Vast and difficult as is the research into the full scope and history of the doctrine of supremacy among the higher
1 Plath, 'Kel. der Alten Chmesen,' part i. p. 18, etc. See Max Miiller, 'Lectures on Science of Religion, No. III. in 'Fraser's Mag.' 1870. Legge, 'Confucius,' p. 100.
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nations, it may be at least seen that helpful clues exist to lead the explorer. The doctrine of mighty nature-spirits, inhabiting and controlling sky and earth and sea, seems to expand in Asia into such ideas as that of Mahatman the Great Spirit, Paramatman the Highest Spirit, taking personality as Brahma the all-pervading universal soul1—in Europe into philosophic conceptions of which a grand type stands out in Kepler's words, that the universe is a harmonious whole, whose soul is God. There is a saying of Comte's that throws strong light upon this track of speculative theology: he declares that the conception among the ancients of the Soul of the Universe, the notion that the earth is a vast living animal, and in our own time, the obscure pantheism which is so rife among German metaphysicians, are only fetishism generalized and made systematic.2 Polytheism, in its inextricable confusion of the persons and functions of the great divinities, and in its assignment of the sovereignty of the world to a supreme being who combines in himself the attributes of several such minor deities, tends toward the doctrine of fundamental unity. Max Miiller, in a lecture on the Veda, has given the name of kathenotheism to the doctrine of divine unity in diversity which comes into view in these instructive lines:—
"Indram Mitram Yarunam Agnim ahur ntho
"Thoy call him India, Mitra, Varuna, Agni; then he is the beautiful-winged heavenly Garut mat: That which is One the wise call it in divers manners; they call it Agni, Yama, Matariyvan." 3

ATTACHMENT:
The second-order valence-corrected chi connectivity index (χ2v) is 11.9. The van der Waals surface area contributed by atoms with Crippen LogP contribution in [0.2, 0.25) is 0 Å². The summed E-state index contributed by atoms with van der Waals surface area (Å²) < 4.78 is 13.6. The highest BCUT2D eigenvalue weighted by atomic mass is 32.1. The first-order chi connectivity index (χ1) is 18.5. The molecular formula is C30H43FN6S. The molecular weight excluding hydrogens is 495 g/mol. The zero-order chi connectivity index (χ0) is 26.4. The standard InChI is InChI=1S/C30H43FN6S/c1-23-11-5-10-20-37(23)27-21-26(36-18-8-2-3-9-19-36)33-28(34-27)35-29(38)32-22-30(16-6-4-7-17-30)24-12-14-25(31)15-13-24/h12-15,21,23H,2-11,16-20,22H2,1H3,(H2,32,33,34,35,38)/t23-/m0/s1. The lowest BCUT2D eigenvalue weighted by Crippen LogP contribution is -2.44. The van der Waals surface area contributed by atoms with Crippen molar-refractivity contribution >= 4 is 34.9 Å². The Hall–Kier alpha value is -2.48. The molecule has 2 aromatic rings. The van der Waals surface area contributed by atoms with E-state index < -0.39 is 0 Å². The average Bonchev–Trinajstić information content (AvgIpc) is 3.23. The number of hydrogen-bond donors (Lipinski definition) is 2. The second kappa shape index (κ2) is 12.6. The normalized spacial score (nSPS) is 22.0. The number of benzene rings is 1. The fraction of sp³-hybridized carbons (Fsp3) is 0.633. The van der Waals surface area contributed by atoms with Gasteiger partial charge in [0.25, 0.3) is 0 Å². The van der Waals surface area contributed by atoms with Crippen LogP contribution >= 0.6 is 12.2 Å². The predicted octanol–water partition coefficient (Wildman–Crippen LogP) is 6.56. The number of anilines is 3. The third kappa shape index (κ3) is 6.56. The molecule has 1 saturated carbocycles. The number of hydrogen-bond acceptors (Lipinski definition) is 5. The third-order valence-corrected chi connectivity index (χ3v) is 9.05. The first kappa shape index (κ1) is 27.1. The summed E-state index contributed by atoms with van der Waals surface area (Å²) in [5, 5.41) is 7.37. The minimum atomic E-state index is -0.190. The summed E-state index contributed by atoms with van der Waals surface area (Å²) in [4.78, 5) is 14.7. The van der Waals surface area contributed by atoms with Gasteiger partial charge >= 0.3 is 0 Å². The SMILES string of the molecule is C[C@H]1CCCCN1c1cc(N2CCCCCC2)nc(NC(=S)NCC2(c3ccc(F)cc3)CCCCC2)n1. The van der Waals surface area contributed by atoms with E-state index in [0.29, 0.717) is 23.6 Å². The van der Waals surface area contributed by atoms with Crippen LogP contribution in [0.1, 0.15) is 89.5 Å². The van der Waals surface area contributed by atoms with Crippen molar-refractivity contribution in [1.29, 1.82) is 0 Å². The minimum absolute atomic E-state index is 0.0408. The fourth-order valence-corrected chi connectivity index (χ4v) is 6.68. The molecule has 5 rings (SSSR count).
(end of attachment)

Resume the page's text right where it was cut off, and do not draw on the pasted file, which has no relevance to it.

1 See Colcbrooke, 'Essays,'vol. ii. Wuttke, 'Heidenthum,' part i. p. 254. Ward, 'Hindoos,' vol. i. p. xxi. vol. ii . p. 1.
a Comto, 'l'hilosophie Positive.' Cf. Bp. Berkeley'* 'Siris'; and for a modern dissertation on the universal aether ns the divine soul of the world, seo Phil. Spiller, 'Gott imLichte derNaturwisseuschaftcn,' Berlin, 1873 (note to 2nd ed.).
1 'liig-Veda,' i. 164, 46. Max Miiller, 'Chips,' vol . i. pp. 21, 241.
The figure of the supreme deity, he he Heaven-god, Sungod, Great Spirit, beginning already in savage thought to take the form and function of a divine ruler of the world, represents a conception which it becomes the age-long work of systematic theology to develope and to define. Thus in Greece arises Zeus the highest, greatest, best, "who was and is and shall be," "beginning and chief of all things," "who rules over all mortals and immortals," "Zeus the god of gods."1 Such is Ahura Mazda in the Persian faith, among whose seventy-two names of might are these: Creator, Protector, Nourisher, Holiest Heavenly One, Healing, Priest, Most Pure, Most Majestic, Most Knowing, Most Ruling at Will.2 There may be truth in the assertion that the esoteric religion of ancient Egypt centred in a doctrine of divine unity, manifested through the heterogeneous crowd of popular deities.3 It may be a hopeless task to disentangle the confused personalities of Baal, Bel, and Moloch, and no antiquary may ever fully solve the enigma how far the divine name of El carried in its wide range among the Jewish and other Semitic nations a doctrine of divine supremacy.4 The great Syro-Phcenician kingdoms and religions have long since passed away into darkness, leaving but antiquarian relics to vouch for their former might. Far other has been the history of their Jewish kindred, still standing fast to their ancient nationality, still upholding to this day their patriarchal religion, in the midst of nations who inherit from the faith of Israel the belief in one God, highest, almighty, who in the beginning made the heavens and the earth, whose throne is established of old, who is from everlasting to everlasting.